Monday, April 23rd, 2018

The Weeknd – Call Out My Name

Last week, Fucking Drake hit the sidebar. This week, The Worstnd tops [6.00]…


Nortey Dowuona: The Weeknd cries out in such anguish he overcomes the hollow piano, bumbling bass, and plodding drums to emote. His nasal, high pitched squeal becomes a piercing howl even without the studio effects added. The rumbling, flat synth bass added at the back end weaves his pained wails in with the thudding drums draining out of the mix. The heart wants what the heart wants, until the heart cannot have it at all.

Micha Cavaseno: You know, making a whole EP that basically translates to that “Lord Forgive Me, But I’m Back On My Bullshit” meme is very up my alley, especially as someone who unabashedly thought Echoes of Silence was actually the peak of Weeknd’s career. Unfortunately, Abel diving back into narcissistic angst is only resulting in trip-hoppy waltzes of gloom that lack any desire to isolate. The irony is that now that he’s succeeded and worked so hard to establish himself as a musical star, you can’t imagine him having the confidence to truly immerse himself into the willful dissolution that made him once arguably compelling to hear.

Will Adams: There’s light schadenfreude in the idea that this gloomy, melodramatic waltz is the setting for Tesfaye’s late night wailing about her leaving him on read. But that makes it a more interesting sit than the Fifty Shades-addled Lothario act of “Earned It”; its luxuriousness places it somewhere in the Lust For Life universe, if that universe had a pathetic underbelly where the sad men wallow.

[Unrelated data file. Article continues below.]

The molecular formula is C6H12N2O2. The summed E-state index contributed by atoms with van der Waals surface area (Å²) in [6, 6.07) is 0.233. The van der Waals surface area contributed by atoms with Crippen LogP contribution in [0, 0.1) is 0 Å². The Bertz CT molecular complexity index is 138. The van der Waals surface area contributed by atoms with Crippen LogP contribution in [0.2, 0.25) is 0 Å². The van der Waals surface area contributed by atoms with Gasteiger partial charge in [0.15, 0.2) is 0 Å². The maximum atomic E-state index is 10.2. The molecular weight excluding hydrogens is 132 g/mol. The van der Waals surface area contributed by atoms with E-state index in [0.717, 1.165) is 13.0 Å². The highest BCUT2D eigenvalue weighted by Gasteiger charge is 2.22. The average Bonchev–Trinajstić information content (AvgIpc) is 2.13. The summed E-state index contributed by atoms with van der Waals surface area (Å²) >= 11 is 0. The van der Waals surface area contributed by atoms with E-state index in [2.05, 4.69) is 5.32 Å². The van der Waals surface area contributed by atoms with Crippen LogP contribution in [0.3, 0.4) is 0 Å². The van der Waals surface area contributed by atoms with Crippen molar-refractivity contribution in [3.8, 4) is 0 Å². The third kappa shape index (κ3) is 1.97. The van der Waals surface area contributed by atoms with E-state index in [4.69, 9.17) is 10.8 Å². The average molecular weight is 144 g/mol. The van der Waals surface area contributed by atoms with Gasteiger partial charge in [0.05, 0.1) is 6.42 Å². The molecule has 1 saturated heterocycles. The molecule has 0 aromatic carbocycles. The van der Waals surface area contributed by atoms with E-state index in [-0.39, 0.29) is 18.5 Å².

Katherine St Asaph: Wild how the most identifiable feature of the Weeknd’s music now isn’t drugs and lechery, but stately 6/8 ballads. The original trilogy was stage-y already, but this is out of The Weeknd: The Broadwy Musicl: the dark “Earned It” reprise, with Nicolas Jaar muddling the arrangement into an approximation of regret. Lines like “why can’t you wait till I fall out of love” and “you just wasted my time” remind us it’s still the same character, but the rest is acting to the max, the sensitive-emoting version of gratuitous high notes. Apparently there’s something somewhere in here pretending to be about Selena Gomez, but is that really any less bullshit than Fifty Shades?

Jibril Yassin: Best Selena Gomez-inspired song ever. Ignore the forced “Trilogy” comparisons; “Call Out My Name” is “Earned It” through hip lens. You can hear the same slow vamp, now submerged under layers of snark and hurt. As affecting as this is, something about the Weeknd sending up the role of the heartbroken one feels a little off. 

Jonathan Bradley: The spare piano suggests a prettiness uncommon to The Weeknd’s catalogue, while while the riptide gloom calls back to his earliest and seamiest work, House of Balloons. Either could have been a profitable direction, but Tesfaye goes with a third option: a blistering wail that recalls “Earned It,” but this time with abjection in place of romance novel salaciousness. “Call Out My Name” manages to be both moody and ignominious.

Alfred Soto: One of his more convincing performances over the usual minimalist approach to programming. As he’s gotten warmer, though, he’s grown duller. It’s probable the person whom he hopes calls his name is Abel Tesfaye.

Reader average: [4.33] (3 votes)

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One Response to “The Weeknd – Call Out My Name”

  1. dear headline writer: i feel your pain